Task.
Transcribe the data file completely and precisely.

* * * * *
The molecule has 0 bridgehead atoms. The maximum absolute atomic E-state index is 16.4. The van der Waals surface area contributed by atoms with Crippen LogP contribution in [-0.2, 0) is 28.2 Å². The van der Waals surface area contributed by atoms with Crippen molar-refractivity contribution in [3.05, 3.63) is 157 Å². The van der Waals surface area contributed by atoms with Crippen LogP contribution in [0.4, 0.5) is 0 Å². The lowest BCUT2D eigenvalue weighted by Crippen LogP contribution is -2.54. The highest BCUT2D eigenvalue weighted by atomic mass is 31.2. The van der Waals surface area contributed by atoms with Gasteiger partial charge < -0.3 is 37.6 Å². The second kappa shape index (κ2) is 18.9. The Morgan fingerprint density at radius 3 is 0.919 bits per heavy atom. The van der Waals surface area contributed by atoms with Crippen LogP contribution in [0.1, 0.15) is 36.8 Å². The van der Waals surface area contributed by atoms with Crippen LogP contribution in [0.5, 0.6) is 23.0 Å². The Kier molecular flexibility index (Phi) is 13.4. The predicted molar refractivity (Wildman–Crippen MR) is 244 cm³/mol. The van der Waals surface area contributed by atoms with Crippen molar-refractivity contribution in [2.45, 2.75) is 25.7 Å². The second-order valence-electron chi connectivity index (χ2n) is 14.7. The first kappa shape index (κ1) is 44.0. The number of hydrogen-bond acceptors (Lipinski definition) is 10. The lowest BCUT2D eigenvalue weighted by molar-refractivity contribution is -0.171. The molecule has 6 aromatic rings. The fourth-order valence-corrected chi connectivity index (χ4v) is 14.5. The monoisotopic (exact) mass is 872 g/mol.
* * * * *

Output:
The molecule has 0 bridgehead atoms. The maximum absolute atomic E-state index is 16.4. The van der Waals surface area contributed by atoms with Crippen LogP contribution in [-0.2, 0) is 28.2 Å². The van der Waals surface area contributed by atoms with Crippen molar-refractivity contribution in [3.05, 3.63) is 157 Å². The van der Waals surface area contributed by atoms with Crippen LogP contribution in [0.4, 0.5) is 0 Å². The lowest BCUT2D eigenvalue weighted by Crippen LogP contribution is -2.54. The highest BCUT2D eigenvalue weighted by atomic mass is 31.2. The van der Waals surface area contributed by atoms with Gasteiger partial charge < -0.3 is 37.6 Å². The second kappa shape index (κ2) is 18.9. The Morgan fingerprint density at radius 3 is 0.919 bits per heavy atom. The van der Waals surface area contributed by atoms with Crippen LogP contribution in [0.1, 0.15) is 36.8 Å². The van der Waals surface area contributed by atoms with Crippen LogP contribution in [0.5, 0.6) is 23.0 Å². The Kier molecular flexibility index (Phi) is 13.4. The predicted molar refractivity (Wildman–Crippen MR) is 244 cm³/mol. The van der Waals surface area contributed by atoms with Crippen molar-refractivity contribution in [2.45, 2.75) is 25.7 Å². The second-order valence-electron chi connectivity index (χ2n) is 14.7. The first kappa shape index (κ1) is 44.0. The number of hydrogen-bond acceptors (Lipinski definition) is 10. The lowest BCUT2D eigenvalue weighted by molar-refractivity contribution is -0.171. The molecule has 6 aromatic rings. The fourth-order valence-corrected chi connectivity index (χ4v) is 14.5. The monoisotopic (exact) mass is 872 g/mol.